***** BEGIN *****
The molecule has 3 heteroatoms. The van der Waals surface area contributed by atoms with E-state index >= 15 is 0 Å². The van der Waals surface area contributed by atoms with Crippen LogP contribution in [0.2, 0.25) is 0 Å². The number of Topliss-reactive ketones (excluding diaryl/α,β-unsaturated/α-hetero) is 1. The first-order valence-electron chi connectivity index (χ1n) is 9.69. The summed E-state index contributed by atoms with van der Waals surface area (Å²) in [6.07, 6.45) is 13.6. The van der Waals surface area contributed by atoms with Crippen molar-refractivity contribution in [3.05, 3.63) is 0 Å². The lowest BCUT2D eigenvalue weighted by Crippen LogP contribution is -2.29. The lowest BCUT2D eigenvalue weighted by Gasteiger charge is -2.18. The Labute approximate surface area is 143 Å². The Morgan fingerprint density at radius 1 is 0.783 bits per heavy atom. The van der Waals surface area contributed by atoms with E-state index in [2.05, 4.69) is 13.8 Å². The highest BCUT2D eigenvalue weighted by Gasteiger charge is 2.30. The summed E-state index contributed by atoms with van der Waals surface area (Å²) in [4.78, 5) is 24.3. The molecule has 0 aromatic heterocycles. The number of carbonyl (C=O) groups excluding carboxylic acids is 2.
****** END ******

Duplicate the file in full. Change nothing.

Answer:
The molecule has 3 heteroatoms. The van der Waals surface area contributed by atoms with E-state index >= 15 is 0 Å². The van der Waals surface area contributed by atoms with Crippen LogP contribution in [0.2, 0.25) is 0 Å². The number of Topliss-reactive ketones (excluding diaryl/α,β-unsaturated/α-hetero) is 1. The first-order valence-electron chi connectivity index (χ1n) is 9.69. The summed E-state index contributed by atoms with van der Waals surface area (Å²) in [6.07, 6.45) is 13.6. The van der Waals surface area contributed by atoms with Crippen molar-refractivity contribution in [3.05, 3.63) is 0 Å². The lowest BCUT2D eigenvalue weighted by Crippen LogP contribution is -2.29. The lowest BCUT2D eigenvalue weighted by Gasteiger charge is -2.18. The Labute approximate surface area is 143 Å². The Morgan fingerprint density at radius 1 is 0.783 bits per heavy atom. The van der Waals surface area contributed by atoms with E-state index in [2.05, 4.69) is 13.8 Å². The highest BCUT2D eigenvalue weighted by Gasteiger charge is 2.30. The summed E-state index contributed by atoms with van der Waals surface area (Å²) in [4.78, 5) is 24.3. The molecule has 0 aromatic heterocycles. The number of carbonyl (C=O) groups excluding carboxylic acids is 2.